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Breaking up is hard to do: How the ALP can differ from the Greens

Wickham, G. (2015) Breaking up is hard to do: How the ALP can differ from the Greens. The Conversation, 9 April 2015 .

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Abstract

It’s both heartening and perplexing to read in the press about the ALP’s increasing determination, in the wake of the NSW election result, to make clear to voters that Labor is not allied to the Greens.

It’s heartening because it has become obvious since its 2010-13 “fling” with the Greens that the electorate will punish any failure by Labor to mark its independence. More than that, it’s heartening because a political party that isn’t sure what it stands for isn’t really a party.

It’s perplexing, on the other hand, because there seems to be considerable uncertainty within the party about where to look to find an independent progressive direction that can win elections. Has the current generation of Labor thinkers forgotten the names Bob Hawke and Paul Keating? Surely not.

These two leaders knew what to do with all three letters in “ALP”: a strong and confident Australia, a strong and confident workforce, and a strong and confident party. This was and remains widely attractive.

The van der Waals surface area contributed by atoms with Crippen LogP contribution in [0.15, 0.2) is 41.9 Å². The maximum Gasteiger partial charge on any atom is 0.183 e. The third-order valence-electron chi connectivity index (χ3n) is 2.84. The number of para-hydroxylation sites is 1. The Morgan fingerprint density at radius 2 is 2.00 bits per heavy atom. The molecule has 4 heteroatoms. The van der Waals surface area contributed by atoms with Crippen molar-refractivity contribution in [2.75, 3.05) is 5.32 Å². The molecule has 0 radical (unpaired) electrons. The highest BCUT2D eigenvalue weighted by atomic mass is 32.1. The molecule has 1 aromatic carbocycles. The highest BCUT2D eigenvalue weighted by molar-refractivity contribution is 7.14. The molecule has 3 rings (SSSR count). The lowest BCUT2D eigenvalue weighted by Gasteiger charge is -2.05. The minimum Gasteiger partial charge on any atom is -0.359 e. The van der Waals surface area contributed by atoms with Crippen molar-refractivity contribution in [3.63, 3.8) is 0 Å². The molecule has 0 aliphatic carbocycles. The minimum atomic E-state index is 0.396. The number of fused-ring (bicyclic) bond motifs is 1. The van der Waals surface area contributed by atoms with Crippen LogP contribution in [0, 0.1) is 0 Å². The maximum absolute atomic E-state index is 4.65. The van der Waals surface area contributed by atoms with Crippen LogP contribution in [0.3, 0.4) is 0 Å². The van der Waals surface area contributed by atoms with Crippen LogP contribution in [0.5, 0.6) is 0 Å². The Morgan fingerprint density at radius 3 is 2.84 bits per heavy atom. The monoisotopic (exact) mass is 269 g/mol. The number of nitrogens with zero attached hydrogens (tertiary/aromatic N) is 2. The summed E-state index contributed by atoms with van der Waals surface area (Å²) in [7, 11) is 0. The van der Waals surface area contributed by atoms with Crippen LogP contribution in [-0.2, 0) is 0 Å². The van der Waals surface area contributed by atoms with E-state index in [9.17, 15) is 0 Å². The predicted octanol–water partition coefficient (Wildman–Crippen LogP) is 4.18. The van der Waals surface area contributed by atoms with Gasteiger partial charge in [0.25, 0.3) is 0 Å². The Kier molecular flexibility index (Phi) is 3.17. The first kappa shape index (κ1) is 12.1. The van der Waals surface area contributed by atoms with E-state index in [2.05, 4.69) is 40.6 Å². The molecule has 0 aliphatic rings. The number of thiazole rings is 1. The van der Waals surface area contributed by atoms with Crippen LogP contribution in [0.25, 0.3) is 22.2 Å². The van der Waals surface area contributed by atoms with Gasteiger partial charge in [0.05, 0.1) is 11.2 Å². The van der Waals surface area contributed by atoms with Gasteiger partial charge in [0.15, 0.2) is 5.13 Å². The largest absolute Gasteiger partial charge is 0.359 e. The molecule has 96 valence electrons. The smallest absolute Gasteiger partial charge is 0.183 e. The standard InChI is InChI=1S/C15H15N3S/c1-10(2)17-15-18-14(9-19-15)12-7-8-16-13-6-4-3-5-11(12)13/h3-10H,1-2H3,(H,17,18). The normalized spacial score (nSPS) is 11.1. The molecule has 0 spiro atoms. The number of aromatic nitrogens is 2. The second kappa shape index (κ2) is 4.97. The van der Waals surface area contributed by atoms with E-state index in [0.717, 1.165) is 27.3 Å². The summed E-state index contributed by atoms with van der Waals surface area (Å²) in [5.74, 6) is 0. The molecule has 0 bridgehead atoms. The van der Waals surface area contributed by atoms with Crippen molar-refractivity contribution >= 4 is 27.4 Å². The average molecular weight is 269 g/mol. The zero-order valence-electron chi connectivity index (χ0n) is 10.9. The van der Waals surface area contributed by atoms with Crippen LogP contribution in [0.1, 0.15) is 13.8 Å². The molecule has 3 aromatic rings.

They strove for a strong and progressive Australian society, one that treated workers and employers as equally important. They convinced a majority of Australians that progress towards a stronger, fairer society would necessarily include a stronger, fairer economy – even if it entailed privatisation of some industries and assets. For them, a strong Australia was to be fully engaged in the world.

Publication Type: Non-refereed Article
Murdoch Affiliation: School of Arts
Publisher: The Conversation Media Group
Copyright: The Author
Publishers Website: http://theconversation.com/au
URI: http://researchrepository.murdoch.edu.au/id/eprint/29697
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